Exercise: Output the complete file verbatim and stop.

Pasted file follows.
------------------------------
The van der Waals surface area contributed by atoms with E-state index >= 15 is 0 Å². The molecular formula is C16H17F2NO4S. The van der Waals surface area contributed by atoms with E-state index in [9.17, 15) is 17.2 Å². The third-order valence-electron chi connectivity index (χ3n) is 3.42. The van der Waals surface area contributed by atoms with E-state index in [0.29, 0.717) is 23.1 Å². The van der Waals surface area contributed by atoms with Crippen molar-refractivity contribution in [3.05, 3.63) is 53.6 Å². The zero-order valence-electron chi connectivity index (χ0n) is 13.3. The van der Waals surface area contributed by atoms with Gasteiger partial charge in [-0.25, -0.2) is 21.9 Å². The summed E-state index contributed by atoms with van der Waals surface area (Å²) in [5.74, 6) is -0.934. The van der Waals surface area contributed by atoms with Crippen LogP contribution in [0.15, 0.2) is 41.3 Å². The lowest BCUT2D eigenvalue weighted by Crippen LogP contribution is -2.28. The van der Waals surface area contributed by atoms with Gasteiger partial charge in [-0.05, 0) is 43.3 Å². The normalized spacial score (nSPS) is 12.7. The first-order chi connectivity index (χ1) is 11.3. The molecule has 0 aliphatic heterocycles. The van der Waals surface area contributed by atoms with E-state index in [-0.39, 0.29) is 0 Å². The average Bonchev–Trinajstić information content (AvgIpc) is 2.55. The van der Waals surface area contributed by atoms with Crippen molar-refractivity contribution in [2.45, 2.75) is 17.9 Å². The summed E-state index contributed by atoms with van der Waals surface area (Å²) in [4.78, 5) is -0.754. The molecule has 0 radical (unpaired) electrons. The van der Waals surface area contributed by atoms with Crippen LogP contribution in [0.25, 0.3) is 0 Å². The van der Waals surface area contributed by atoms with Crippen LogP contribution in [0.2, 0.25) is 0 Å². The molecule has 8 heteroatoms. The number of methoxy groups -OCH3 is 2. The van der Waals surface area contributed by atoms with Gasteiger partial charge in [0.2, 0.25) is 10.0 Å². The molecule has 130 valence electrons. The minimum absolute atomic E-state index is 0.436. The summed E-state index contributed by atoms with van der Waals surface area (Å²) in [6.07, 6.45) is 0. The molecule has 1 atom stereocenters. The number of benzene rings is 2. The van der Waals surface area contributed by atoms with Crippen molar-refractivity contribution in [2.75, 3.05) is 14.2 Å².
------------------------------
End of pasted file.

The van der Waals surface area contributed by atoms with E-state index >= 15 is 0 Å². The molecular formula is C16H17F2NO4S. The van der Waals surface area contributed by atoms with E-state index in [9.17, 15) is 17.2 Å². The third-order valence-electron chi connectivity index (χ3n) is 3.42. The van der Waals surface area contributed by atoms with E-state index in [0.29, 0.717) is 23.1 Å². The van der Waals surface area contributed by atoms with Crippen molar-refractivity contribution in [3.05, 3.63) is 53.6 Å². The zero-order valence-electron chi connectivity index (χ0n) is 13.3. The van der Waals surface area contributed by atoms with Gasteiger partial charge in [-0.25, -0.2) is 21.9 Å². The summed E-state index contributed by atoms with van der Waals surface area (Å²) in [5.74, 6) is -0.934. The van der Waals surface area contributed by atoms with Crippen LogP contribution in [0.15, 0.2) is 41.3 Å². The lowest BCUT2D eigenvalue weighted by Crippen LogP contribution is -2.28. The van der Waals surface area contributed by atoms with Gasteiger partial charge in [-0.05, 0) is 43.3 Å². The normalized spacial score (nSPS) is 12.7. The first-order chi connectivity index (χ1) is 11.3. The molecule has 0 aliphatic heterocycles. The van der Waals surface area contributed by atoms with E-state index in [-0.39, 0.29) is 0 Å². The average Bonchev–Trinajstić information content (AvgIpc) is 2.55. The van der Waals surface area contributed by atoms with Crippen molar-refractivity contribution in [2.45, 2.75) is 17.9 Å². The summed E-state index contributed by atoms with van der Waals surface area (Å²) in [4.78, 5) is -0.754. The molecule has 0 radical (unpaired) electrons. The van der Waals surface area contributed by atoms with Crippen LogP contribution in [0.25, 0.3) is 0 Å². The van der Waals surface area contributed by atoms with Crippen LogP contribution in [0.2, 0.25) is 0 Å². The molecule has 8 heteroatoms. The number of methoxy groups -OCH3 is 2. The van der Waals surface area contributed by atoms with Gasteiger partial charge in [0.2, 0.25) is 10.0 Å². The molecule has 130 valence electrons. The minimum absolute atomic E-state index is 0.436. The summed E-state index contributed by atoms with van der Waals surface area (Å²) in [6.07, 6.45) is 0. The molecule has 1 atom stereocenters. The number of benzene rings is 2. The van der Waals surface area contributed by atoms with Crippen molar-refractivity contribution in [2.75, 3.05) is 14.2 Å².